Lindsay McMahon
"The English Adventurer"

In today’s episode, we have special guest Melanie Parish.

Melanie is a business consultant who has worked with Fortune 50 companies and startups to improve leadership.

Today, Melanie will show you three ways to become an experimental leader at work and the exact English phrases that you can use to implement this powerful business strategy.

Melanie Parish

Lindsay introduces Melanie and shares that she is an author, speaker, podcast host, and founder of Experimental Leader Academy, and Master Certified Coach.

Interestingly, she is also a farmer. Melanie shares that they have an organic peanut and organic cotton farm.

The farm is part of her family and they have had it since her great-great-grandparents were around.

With this, she has a connection with the Earth because of her exposure to farming.

Her farms are in Texas and New Mexico.

Experimental Leadership

What is Experimental Leadership and why should we use it?

Melanie has learned about this concept from different mentors. One is from the book Toyota Kata by Mike Rother.

Mike writes about iteration and coaching in a continuous improvement model.

Another guru she learned from is Eliyahu Goldratt who is an Israeli physicist.

He talked a lot about bottlenecks and constraints.

As she studied iteration and experimenting, she found there is a role for a leader to play in that area.

The role the leader holds is space for experimentation or introducing the idea of experimentation.

Melanie visualizes how important experimentation is as a leader by comparing it to a boardroom where you and your team are talking about what you are going to do in an organization.

You will be talking about budget and strategizing.

She mentions that we all know people who will live and die by their ideas. You own your idea and if your idea is bad, it dies and you die too.

With the Experimental Leader mindset, we can think of what we do in the boardroom as an experiment.

You don’t know how it’s going to come out and what’s going to happen if we implement this idea.

Opening that space where you allow people to collaborate and collectively contribute to an idea makes it a shared experiment.

It doesn’t have to be just your idea.

With this, you create a more safe space for everyone to share more ideas and no one has to die with their idea.

As a whole, you can take part in testing if your collaborative idea will work or not.

Tactics To Bring On Experimental Leadership To Your Work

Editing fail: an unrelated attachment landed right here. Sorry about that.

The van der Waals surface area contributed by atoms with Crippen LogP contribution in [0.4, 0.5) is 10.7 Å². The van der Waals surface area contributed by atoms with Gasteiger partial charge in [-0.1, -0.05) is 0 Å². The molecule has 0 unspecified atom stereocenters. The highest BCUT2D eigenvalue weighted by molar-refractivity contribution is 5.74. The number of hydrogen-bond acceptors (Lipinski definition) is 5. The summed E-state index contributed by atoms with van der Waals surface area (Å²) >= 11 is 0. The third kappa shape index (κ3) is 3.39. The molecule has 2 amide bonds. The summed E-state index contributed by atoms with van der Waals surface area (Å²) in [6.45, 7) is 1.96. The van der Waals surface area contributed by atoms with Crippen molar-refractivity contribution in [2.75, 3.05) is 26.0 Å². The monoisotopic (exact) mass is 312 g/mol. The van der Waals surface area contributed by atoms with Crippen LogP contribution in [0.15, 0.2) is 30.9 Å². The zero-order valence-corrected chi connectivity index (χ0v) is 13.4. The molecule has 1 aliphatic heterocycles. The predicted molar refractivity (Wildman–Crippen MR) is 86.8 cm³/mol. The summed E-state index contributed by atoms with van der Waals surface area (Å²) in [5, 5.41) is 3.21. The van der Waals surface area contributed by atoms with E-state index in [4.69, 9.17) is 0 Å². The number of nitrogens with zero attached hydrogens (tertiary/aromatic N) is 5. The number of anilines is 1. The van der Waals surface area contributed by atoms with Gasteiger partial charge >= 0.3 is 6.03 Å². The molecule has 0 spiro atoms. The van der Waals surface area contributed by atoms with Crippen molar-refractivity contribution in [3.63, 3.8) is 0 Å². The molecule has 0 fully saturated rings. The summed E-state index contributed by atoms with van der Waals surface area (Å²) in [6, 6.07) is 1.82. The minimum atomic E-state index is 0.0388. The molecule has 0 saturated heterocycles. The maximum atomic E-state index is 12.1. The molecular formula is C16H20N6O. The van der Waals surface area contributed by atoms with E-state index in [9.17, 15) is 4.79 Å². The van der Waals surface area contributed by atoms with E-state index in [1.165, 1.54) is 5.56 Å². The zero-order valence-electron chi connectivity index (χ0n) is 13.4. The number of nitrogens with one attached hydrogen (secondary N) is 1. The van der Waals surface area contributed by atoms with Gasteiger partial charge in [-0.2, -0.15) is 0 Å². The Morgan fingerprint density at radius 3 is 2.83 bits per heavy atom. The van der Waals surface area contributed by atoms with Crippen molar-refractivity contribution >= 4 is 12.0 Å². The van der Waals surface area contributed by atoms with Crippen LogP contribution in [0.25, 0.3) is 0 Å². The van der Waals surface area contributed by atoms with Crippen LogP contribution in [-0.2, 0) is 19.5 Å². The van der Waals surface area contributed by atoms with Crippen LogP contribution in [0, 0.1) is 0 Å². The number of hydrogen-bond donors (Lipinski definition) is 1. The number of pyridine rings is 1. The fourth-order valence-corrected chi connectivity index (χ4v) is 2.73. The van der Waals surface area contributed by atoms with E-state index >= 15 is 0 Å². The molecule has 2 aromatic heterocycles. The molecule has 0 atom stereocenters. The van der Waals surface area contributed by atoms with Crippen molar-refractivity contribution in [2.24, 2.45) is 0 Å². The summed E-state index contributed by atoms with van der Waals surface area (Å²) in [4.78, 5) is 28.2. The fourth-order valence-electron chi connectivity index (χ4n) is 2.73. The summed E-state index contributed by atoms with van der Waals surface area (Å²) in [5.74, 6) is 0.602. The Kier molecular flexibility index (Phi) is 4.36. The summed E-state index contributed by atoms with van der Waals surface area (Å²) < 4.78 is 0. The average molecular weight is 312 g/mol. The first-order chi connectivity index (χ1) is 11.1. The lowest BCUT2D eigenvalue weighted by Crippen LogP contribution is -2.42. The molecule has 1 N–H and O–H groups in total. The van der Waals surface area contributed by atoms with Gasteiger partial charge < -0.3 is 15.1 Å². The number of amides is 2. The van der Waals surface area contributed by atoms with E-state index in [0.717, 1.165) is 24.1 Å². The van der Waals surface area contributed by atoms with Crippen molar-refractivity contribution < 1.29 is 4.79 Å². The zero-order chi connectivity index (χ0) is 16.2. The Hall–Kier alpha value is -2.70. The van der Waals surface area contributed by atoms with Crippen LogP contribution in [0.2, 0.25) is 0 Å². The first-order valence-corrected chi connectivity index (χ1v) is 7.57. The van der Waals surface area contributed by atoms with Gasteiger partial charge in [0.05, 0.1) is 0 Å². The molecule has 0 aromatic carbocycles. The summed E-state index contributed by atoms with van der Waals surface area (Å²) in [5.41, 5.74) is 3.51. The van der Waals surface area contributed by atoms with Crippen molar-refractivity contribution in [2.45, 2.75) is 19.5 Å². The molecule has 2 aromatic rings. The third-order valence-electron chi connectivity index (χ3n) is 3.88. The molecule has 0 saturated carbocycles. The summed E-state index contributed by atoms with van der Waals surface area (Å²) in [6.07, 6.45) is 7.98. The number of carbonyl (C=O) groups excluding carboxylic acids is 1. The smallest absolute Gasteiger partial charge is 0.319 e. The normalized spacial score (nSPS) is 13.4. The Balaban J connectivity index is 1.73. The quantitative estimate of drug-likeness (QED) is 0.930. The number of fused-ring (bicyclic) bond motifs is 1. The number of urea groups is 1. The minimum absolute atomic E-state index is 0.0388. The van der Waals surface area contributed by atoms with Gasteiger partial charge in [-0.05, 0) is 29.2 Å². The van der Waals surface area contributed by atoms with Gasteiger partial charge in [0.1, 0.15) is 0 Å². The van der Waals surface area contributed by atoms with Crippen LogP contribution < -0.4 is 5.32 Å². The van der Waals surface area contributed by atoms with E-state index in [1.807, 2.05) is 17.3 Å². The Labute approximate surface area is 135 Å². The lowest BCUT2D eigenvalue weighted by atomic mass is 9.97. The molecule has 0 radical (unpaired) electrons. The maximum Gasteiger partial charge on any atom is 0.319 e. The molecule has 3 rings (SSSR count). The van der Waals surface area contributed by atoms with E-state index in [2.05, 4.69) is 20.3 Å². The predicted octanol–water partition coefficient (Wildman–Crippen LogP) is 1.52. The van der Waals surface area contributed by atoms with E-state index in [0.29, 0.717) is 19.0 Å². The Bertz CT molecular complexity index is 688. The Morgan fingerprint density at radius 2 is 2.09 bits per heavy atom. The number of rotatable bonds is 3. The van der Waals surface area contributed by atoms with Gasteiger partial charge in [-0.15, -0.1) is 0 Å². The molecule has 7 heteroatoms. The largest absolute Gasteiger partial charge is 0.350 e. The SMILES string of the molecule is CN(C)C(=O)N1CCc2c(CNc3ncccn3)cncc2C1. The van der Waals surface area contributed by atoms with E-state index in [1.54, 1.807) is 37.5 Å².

Lindsay asks Melanie to share three ways to be an experimental leader in your own workplace.

Here are the ways that Melanie shares in this episode:

  • Language. Start talking about experimentation. If you are talking to someone who is directly reporting to you and they are sharing a problem with you, a really good question to ask them is: “What’s the next thing you’re gonna try?” This is a good way to give it back to them without telling them what to do. It doesn’t have to be an overall solution, but it encourages them to keep going and empowers them to figure out a way out of the problem and eventually to solve it.
  • Data Collection. When you are working on a project, it is best to collect as much data as you can to gauge the success of your efforts. The next question to ask the person part of your team is “How are you going to measure it?”
  • Timeframe. You should have an experiment that is not too long. If your experiment is 30 days or longer it’s too long because the landscape of your goals may change. You want to run an experiment that is quick to start and continue in a short period of time.

Being an experimental leader will keep your team focused and prevent them from getting stuck in bottlenecks.

Lindsay loves these tips.

She adds that with these tips, you can bring a great impact to your team and employees.

This makes them feel independent and empowered while still giving them a sense of guidance from you.

Will These Work Across All Cultures?

Lindsay asks how Melanie sees this playing out across the world?

Melanie says that there are many parts in this that are universal.

It can be difficult if the culture of the work is majorly anchored in a top-down directive leadership style.

It may not be a good fit and may rock the boat.

If you would want to incorporate this into your work setting, you can ease into it.

You may get pushback if you are in a culture that is not accustomed to this and is leaning more on an autocratic type of leadership.


You can listen in on Melanie Parish’s podcast called The Experimental Leader.

We all want to keep improving ourselves and become better leaders to our team members.

Today’s episode shares a very innovative and inclusive leadership style.

It empowers your direct reports to think for themselves and enables them to make valuable decisions without dragging you into micromanaging the workload of the entire team.

Try out this leadership style at work then report back and let us know how it goes.

What are the key takeaways you got from today’s episode?

Share it in the comments down below and we’d love to read the experiences you have in your workplace.

Melanie Bio:

Melanie Parish is an author, speaker, podcast host, founder of Experimental Leader Academy, and Master Certified Coach. She is the author of The Experimental Leader book and an expert in problem-solving, constraints management, operations, strategic hiring, and brand development, Melanie has consulted and coached organizations ranging from a Fortune 50 company to IT start-ups.

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